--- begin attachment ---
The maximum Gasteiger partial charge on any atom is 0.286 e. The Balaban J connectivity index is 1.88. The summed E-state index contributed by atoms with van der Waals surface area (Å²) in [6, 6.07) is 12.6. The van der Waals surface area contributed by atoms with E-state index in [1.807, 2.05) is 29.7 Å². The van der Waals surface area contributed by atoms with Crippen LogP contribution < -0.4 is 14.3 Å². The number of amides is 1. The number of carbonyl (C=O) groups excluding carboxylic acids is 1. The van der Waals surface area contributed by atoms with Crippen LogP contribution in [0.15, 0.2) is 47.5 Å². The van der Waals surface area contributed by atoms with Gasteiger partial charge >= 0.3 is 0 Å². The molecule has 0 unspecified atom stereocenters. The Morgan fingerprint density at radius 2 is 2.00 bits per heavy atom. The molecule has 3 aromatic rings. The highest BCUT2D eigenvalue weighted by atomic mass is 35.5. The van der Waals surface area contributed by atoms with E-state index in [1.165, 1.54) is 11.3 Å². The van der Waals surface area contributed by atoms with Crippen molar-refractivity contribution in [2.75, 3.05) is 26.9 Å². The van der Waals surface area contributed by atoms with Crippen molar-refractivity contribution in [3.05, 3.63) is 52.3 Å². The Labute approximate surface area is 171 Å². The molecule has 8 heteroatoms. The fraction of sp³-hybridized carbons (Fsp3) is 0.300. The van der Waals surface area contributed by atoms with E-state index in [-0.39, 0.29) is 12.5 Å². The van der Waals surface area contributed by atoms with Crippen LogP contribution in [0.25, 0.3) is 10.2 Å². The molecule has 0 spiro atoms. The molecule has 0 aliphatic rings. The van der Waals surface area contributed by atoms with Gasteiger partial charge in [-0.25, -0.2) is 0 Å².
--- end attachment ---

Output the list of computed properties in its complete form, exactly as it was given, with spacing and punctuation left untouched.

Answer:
The maximum Gasteiger partial charge on any atom is 0.286 e. The Balaban J connectivity index is 1.88. The summed E-state index contributed by atoms with van der Waals surface area (Å²) in [6, 6.07) is 12.6. The van der Waals surface area contributed by atoms with E-state index in [1.807, 2.05) is 29.7 Å². The van der Waals surface area contributed by atoms with Crippen LogP contribution < -0.4 is 14.3 Å². The number of amides is 1. The number of carbonyl (C=O) groups excluding carboxylic acids is 1. The van der Waals surface area contributed by atoms with Crippen LogP contribution in [0.15, 0.2) is 47.5 Å². The van der Waals surface area contributed by atoms with Gasteiger partial charge >= 0.3 is 0 Å². The molecule has 0 unspecified atom stereocenters. The Morgan fingerprint density at radius 2 is 2.00 bits per heavy atom. The molecule has 3 aromatic rings. The highest BCUT2D eigenvalue weighted by atomic mass is 35.5. The van der Waals surface area contributed by atoms with E-state index in [1.165, 1.54) is 11.3 Å². The van der Waals surface area contributed by atoms with Crippen molar-refractivity contribution in [2.75, 3.05) is 26.9 Å². The van der Waals surface area contributed by atoms with Crippen molar-refractivity contribution in [3.05, 3.63) is 52.3 Å². The Labute approximate surface area is 171 Å². The molecule has 8 heteroatoms. The fraction of sp³-hybridized carbons (Fsp3) is 0.300. The van der Waals surface area contributed by atoms with E-state index in [-0.39, 0.29) is 12.5 Å². The van der Waals surface area contributed by atoms with Crippen LogP contribution in [0.25, 0.3) is 10.2 Å². The molecule has 0 spiro atoms. The molecule has 0 aliphatic rings. The van der Waals surface area contributed by atoms with Gasteiger partial charge in [-0.25, -0.2) is 0 Å².